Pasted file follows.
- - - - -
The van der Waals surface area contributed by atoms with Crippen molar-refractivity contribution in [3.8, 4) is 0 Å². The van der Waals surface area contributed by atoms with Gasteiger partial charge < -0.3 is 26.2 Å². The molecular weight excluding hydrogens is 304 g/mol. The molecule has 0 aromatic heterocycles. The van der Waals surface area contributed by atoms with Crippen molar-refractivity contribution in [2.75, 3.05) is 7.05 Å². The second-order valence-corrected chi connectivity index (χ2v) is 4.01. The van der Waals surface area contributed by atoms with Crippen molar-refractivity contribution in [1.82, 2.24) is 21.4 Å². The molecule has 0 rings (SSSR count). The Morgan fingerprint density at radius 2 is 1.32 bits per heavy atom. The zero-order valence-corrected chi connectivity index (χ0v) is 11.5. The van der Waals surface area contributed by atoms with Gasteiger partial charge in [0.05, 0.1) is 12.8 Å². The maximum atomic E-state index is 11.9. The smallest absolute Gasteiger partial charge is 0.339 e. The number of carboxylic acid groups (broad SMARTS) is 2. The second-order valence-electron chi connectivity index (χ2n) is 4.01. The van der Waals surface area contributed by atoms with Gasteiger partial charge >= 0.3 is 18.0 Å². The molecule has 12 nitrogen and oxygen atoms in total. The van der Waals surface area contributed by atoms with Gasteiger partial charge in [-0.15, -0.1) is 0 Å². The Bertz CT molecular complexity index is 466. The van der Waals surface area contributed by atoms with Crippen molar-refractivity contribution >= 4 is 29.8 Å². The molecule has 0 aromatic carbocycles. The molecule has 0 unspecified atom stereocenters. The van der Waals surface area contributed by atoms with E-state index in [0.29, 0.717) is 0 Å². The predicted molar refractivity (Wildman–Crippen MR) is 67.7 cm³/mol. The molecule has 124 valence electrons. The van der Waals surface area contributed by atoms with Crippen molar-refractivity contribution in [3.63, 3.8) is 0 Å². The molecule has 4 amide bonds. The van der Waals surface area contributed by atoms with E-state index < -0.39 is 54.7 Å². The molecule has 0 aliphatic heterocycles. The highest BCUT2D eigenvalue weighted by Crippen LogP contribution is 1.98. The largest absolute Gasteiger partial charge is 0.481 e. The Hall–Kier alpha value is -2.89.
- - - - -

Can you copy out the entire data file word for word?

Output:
The van der Waals surface area contributed by atoms with Crippen molar-refractivity contribution in [3.8, 4) is 0 Å². The van der Waals surface area contributed by atoms with Gasteiger partial charge < -0.3 is 26.2 Å². The molecular weight excluding hydrogens is 304 g/mol. The molecule has 0 aromatic heterocycles. The van der Waals surface area contributed by atoms with Crippen molar-refractivity contribution in [2.75, 3.05) is 7.05 Å². The second-order valence-corrected chi connectivity index (χ2v) is 4.01. The van der Waals surface area contributed by atoms with Crippen molar-refractivity contribution in [1.82, 2.24) is 21.4 Å². The molecule has 0 rings (SSSR count). The Morgan fingerprint density at radius 2 is 1.32 bits per heavy atom. The zero-order valence-corrected chi connectivity index (χ0v) is 11.5. The van der Waals surface area contributed by atoms with Gasteiger partial charge in [0.05, 0.1) is 12.8 Å². The maximum atomic E-state index is 11.9. The smallest absolute Gasteiger partial charge is 0.339 e. The number of carboxylic acid groups (broad SMARTS) is 2. The second-order valence-electron chi connectivity index (χ2n) is 4.01. The van der Waals surface area contributed by atoms with Gasteiger partial charge >= 0.3 is 18.0 Å². The molecule has 12 nitrogen and oxygen atoms in total. The van der Waals surface area contributed by atoms with Gasteiger partial charge in [-0.15, -0.1) is 0 Å². The Bertz CT molecular complexity index is 466. The van der Waals surface area contributed by atoms with Crippen molar-refractivity contribution >= 4 is 29.8 Å². The molecule has 0 aromatic carbocycles. The molecule has 0 unspecified atom stereocenters. The van der Waals surface area contributed by atoms with E-state index in [0.29, 0.717) is 0 Å². The predicted molar refractivity (Wildman–Crippen MR) is 67.7 cm³/mol. The molecule has 124 valence electrons. The van der Waals surface area contributed by atoms with Crippen molar-refractivity contribution in [3.63, 3.8) is 0 Å². The molecule has 4 amide bonds. The van der Waals surface area contributed by atoms with E-state index < -0.39 is 54.7 Å². The molecule has 0 aliphatic heterocycles. The highest BCUT2D eigenvalue weighted by Crippen LogP contribution is 1.98. The largest absolute Gasteiger partial charge is 0.481 e. The Hall–Kier alpha value is -2.89.